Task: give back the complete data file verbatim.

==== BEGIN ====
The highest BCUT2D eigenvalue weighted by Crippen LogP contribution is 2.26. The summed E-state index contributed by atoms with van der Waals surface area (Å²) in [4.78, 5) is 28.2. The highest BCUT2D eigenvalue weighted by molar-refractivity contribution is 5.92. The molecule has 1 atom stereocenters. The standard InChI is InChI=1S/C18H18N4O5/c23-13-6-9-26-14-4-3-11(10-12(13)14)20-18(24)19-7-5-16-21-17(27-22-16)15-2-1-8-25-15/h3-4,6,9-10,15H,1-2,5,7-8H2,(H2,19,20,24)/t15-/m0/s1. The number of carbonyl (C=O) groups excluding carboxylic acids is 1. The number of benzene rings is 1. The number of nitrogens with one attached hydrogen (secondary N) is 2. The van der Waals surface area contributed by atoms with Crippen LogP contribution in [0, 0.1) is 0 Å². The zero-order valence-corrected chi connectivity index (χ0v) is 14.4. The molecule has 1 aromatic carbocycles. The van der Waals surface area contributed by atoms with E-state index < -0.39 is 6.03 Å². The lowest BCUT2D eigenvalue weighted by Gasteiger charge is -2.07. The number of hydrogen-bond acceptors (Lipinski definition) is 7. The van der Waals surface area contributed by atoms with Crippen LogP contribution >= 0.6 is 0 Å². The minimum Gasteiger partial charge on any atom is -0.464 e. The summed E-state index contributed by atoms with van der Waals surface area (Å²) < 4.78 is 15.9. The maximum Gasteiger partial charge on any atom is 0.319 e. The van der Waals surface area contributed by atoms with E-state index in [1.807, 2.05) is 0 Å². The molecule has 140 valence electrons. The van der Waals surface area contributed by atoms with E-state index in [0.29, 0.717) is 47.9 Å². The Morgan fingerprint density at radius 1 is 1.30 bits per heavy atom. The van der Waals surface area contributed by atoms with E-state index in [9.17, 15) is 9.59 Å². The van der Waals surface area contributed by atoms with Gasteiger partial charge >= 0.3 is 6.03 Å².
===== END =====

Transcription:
The highest BCUT2D eigenvalue weighted by Crippen LogP contribution is 2.26. The summed E-state index contributed by atoms with van der Waals surface area (Å²) in [4.78, 5) is 28.2. The highest BCUT2D eigenvalue weighted by molar-refractivity contribution is 5.92. The molecule has 1 atom stereocenters. The standard InChI is InChI=1S/C18H18N4O5/c23-13-6-9-26-14-4-3-11(10-12(13)14)20-18(24)19-7-5-16-21-17(27-22-16)15-2-1-8-25-15/h3-4,6,9-10,15H,1-2,5,7-8H2,(H2,19,20,24)/t15-/m0/s1. The number of carbonyl (C=O) groups excluding carboxylic acids is 1. The number of benzene rings is 1. The number of nitrogens with one attached hydrogen (secondary N) is 2. The van der Waals surface area contributed by atoms with Crippen LogP contribution in [0, 0.1) is 0 Å². The zero-order valence-corrected chi connectivity index (χ0v) is 14.4. The molecule has 1 aromatic carbocycles. The van der Waals surface area contributed by atoms with E-state index < -0.39 is 6.03 Å². The lowest BCUT2D eigenvalue weighted by Gasteiger charge is -2.07. The number of hydrogen-bond acceptors (Lipinski definition) is 7. The van der Waals surface area contributed by atoms with Crippen LogP contribution >= 0.6 is 0 Å². The minimum Gasteiger partial charge on any atom is -0.464 e. The summed E-state index contributed by atoms with van der Waals surface area (Å²) < 4.78 is 15.9. The maximum Gasteiger partial charge on any atom is 0.319 e. The van der Waals surface area contributed by atoms with E-state index in [1.807, 2.05) is 0 Å². The molecule has 140 valence electrons. The van der Waals surface area contributed by atoms with E-state index in [0.29, 0.717) is 47.9 Å². The Morgan fingerprint density at radius 1 is 1.30 bits per heavy atom. The van der Waals surface area contributed by atoms with E-state index in [9.17, 15) is 9.59 Å². The van der Waals surface area contributed by atoms with Gasteiger partial charge >= 0.3 is 6.03 Å².